An Anglo-Indian paper of Madras speaks thus of the telephone:

“The wonders of science bid fair to grow more wonderful. The latest addition, to the marvels of electricity, is a telephone which makes a conversation distinctly audible even when it is not connected with any wire. All that is necessary is that this marvellous instrument should be held within a few feet of the end of a wire connected at its other end with a transmitter. Then, when the ear is applied to the telephone, the words, which are being spoken far away, instantly become audible, and, as if by magic, the silent room is filled with the sound of distant voices. The fact that the telephone can thus, without any immediate connection with the electric wire, bring to life again, as it were, the waves of sound which have died away into silence, is a remarkable one, and seems to suggest that we are merely at the beginning of the achievements of this marvellous little instrument. It ought certainly, we should think, be easy for a person provided with a telephone of this kind to hear a speaker at a much greater distance in any public room than is possible now.”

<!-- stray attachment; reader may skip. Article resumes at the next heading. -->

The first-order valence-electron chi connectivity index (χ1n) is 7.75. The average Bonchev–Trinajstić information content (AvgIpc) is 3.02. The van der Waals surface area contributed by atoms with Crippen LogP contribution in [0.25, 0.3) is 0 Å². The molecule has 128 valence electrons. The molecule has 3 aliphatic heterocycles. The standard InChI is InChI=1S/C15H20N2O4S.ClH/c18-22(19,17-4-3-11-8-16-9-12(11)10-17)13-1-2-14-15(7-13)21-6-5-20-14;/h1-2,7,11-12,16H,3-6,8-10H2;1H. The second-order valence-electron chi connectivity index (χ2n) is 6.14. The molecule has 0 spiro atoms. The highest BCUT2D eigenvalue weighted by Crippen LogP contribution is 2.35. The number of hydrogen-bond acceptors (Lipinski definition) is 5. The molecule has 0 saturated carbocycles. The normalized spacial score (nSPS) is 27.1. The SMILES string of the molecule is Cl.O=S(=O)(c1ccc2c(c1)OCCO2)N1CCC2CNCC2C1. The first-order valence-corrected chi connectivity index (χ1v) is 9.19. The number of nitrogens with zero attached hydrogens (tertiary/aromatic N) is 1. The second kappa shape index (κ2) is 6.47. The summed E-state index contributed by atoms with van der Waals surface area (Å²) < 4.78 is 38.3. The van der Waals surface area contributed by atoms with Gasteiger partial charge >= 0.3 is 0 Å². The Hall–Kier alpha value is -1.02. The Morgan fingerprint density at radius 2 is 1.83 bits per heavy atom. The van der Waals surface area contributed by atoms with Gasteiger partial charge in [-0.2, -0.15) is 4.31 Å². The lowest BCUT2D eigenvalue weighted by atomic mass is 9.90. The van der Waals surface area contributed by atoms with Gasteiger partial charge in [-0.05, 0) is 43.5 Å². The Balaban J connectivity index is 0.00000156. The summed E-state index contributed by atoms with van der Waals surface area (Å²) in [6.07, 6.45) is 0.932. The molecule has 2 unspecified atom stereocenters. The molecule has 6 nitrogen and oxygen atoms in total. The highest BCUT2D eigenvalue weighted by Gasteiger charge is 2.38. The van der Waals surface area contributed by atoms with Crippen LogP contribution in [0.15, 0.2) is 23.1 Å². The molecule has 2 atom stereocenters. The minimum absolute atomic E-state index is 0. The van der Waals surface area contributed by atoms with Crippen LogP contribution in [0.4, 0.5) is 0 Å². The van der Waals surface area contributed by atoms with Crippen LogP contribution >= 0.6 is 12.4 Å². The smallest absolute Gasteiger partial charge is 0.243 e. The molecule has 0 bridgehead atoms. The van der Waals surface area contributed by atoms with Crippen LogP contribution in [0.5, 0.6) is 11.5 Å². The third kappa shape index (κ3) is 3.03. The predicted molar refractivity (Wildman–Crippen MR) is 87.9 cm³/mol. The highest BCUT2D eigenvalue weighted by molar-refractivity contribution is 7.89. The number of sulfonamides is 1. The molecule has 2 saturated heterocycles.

Were we to remark to this that there are other and still less bulky and objective apparatuses in existence as yet unknown to science, which enable a person to hear any speaker he likes to choose and at any distance, and even to see him—the Madras Standard would scoff at the idea. And yet, hardly ten years back, the bare mention of the possibilities of the telephone and the phonograph—both bringing back to life again “the waves of sound which have died away into silence”—would have been regarded as the fiction of a lunatic!